Recessions are periods in which we have under utilized resources such as labor or capital goods. Classical theory suggests that unemployment could be reduced by cutting wages. The assumption is that employers would hire more workers at lower prices. In other words unemployment is caused by high wages in the short term. In the long term economic growth is determined by supply factors such as new technologies or more productive resources. This neo-classical synthesis is accepted by most "New Keynesian" economists. Prices do not adjust quickly enough in recessions. Therefore, we have short term demand problems that may require the use of monetary or fiscal policy to decrease short term unemployment.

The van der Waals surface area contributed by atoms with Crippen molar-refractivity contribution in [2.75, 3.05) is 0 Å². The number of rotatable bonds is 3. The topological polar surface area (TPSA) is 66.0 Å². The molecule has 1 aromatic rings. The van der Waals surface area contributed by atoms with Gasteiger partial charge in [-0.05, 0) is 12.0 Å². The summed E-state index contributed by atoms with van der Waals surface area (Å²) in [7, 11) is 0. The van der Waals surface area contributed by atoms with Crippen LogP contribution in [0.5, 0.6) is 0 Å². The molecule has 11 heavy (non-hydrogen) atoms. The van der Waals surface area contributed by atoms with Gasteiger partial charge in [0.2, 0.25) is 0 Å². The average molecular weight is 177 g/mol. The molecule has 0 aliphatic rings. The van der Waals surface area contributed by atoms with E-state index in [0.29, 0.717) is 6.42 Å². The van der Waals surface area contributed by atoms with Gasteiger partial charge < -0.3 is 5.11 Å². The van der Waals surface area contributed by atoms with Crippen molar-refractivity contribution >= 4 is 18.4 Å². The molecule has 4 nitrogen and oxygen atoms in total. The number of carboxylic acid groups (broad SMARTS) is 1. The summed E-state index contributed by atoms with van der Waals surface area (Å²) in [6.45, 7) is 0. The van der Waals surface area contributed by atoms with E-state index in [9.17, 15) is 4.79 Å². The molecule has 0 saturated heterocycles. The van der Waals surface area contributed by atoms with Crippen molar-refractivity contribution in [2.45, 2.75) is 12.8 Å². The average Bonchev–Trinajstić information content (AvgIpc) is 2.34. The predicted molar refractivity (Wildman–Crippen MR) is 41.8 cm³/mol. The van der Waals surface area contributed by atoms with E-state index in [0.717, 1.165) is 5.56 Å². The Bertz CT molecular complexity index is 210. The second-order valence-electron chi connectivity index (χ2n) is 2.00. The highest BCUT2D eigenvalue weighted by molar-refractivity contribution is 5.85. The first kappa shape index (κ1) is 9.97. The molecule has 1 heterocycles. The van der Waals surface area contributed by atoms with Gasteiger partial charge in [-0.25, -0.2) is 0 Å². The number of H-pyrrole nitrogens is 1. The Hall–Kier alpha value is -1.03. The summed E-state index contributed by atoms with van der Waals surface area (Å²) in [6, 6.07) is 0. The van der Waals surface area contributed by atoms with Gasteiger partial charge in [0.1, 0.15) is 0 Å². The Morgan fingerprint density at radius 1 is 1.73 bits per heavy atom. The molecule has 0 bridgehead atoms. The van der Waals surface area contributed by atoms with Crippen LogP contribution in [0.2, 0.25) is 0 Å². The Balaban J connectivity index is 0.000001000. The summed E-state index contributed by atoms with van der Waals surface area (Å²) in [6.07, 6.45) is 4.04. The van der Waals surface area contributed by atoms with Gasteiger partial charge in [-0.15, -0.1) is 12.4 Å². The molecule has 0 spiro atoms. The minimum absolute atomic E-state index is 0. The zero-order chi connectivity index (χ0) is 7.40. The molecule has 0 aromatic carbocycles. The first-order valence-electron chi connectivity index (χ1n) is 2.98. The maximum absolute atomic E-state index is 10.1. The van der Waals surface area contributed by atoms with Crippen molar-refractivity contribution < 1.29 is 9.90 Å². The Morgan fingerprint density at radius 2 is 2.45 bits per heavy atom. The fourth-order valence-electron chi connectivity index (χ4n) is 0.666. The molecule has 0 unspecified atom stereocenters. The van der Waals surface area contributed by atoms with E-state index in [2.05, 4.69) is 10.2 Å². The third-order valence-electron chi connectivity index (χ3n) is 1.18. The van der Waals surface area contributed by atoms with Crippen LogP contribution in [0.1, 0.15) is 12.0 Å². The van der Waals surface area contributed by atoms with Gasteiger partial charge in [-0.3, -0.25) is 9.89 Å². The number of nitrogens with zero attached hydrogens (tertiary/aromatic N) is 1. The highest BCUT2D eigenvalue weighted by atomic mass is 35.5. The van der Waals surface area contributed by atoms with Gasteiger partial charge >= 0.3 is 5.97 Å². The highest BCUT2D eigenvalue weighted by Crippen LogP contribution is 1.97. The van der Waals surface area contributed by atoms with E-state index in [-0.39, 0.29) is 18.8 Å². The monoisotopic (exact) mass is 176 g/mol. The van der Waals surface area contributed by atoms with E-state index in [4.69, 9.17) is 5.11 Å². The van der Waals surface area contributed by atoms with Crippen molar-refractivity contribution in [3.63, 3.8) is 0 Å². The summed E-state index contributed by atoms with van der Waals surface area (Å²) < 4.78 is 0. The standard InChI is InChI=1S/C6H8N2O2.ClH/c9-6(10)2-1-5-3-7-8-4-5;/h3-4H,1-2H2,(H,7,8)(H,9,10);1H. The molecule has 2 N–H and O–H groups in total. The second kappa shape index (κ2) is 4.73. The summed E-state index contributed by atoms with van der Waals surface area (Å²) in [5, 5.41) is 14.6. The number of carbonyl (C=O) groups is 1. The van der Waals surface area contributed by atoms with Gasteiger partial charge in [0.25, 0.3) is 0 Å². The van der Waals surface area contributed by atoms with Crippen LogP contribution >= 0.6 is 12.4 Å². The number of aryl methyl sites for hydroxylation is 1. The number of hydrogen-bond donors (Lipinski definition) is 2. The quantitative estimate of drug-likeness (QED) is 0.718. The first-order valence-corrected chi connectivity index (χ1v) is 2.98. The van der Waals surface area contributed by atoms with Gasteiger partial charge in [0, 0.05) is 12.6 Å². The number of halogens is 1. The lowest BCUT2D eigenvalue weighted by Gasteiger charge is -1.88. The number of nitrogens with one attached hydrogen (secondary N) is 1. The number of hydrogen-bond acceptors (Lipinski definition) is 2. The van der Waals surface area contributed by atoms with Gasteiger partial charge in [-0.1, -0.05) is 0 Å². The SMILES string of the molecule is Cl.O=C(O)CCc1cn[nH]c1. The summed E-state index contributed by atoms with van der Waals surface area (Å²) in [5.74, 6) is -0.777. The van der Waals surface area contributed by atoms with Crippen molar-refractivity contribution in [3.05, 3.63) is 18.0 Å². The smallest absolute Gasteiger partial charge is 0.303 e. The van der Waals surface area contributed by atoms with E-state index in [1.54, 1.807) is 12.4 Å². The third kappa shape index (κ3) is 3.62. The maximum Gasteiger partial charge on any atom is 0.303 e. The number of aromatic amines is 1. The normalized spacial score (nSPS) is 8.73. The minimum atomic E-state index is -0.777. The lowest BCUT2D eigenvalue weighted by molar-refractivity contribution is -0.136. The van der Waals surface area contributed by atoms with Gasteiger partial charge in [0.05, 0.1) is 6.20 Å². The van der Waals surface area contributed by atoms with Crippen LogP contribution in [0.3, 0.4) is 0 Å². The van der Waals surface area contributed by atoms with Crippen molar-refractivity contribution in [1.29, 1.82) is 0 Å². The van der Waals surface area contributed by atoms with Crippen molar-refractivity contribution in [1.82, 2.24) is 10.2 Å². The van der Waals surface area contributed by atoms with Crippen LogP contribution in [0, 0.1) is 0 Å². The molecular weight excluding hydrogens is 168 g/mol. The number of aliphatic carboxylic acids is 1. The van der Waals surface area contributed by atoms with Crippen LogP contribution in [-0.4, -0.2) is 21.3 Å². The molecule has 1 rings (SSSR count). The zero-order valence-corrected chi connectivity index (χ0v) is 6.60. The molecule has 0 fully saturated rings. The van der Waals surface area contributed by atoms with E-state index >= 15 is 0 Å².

Supply factors do constrain how far we can expand aggregate demand to increase production. On the other hand, wage and price deflation are also destabilizing. This article describes some of the channels by which they prevent economies from recovering from recession. Debtors have to cut spending in order to repay debts that remain constant as incomes fall. Some of their income goes to creditors who typically spend a smaller share of their income than debtors. Consumers and businesses, who anticipate falling prices, will also defer spending. Aggregate demand falls further and businesses will respond by cutting back on production and employment.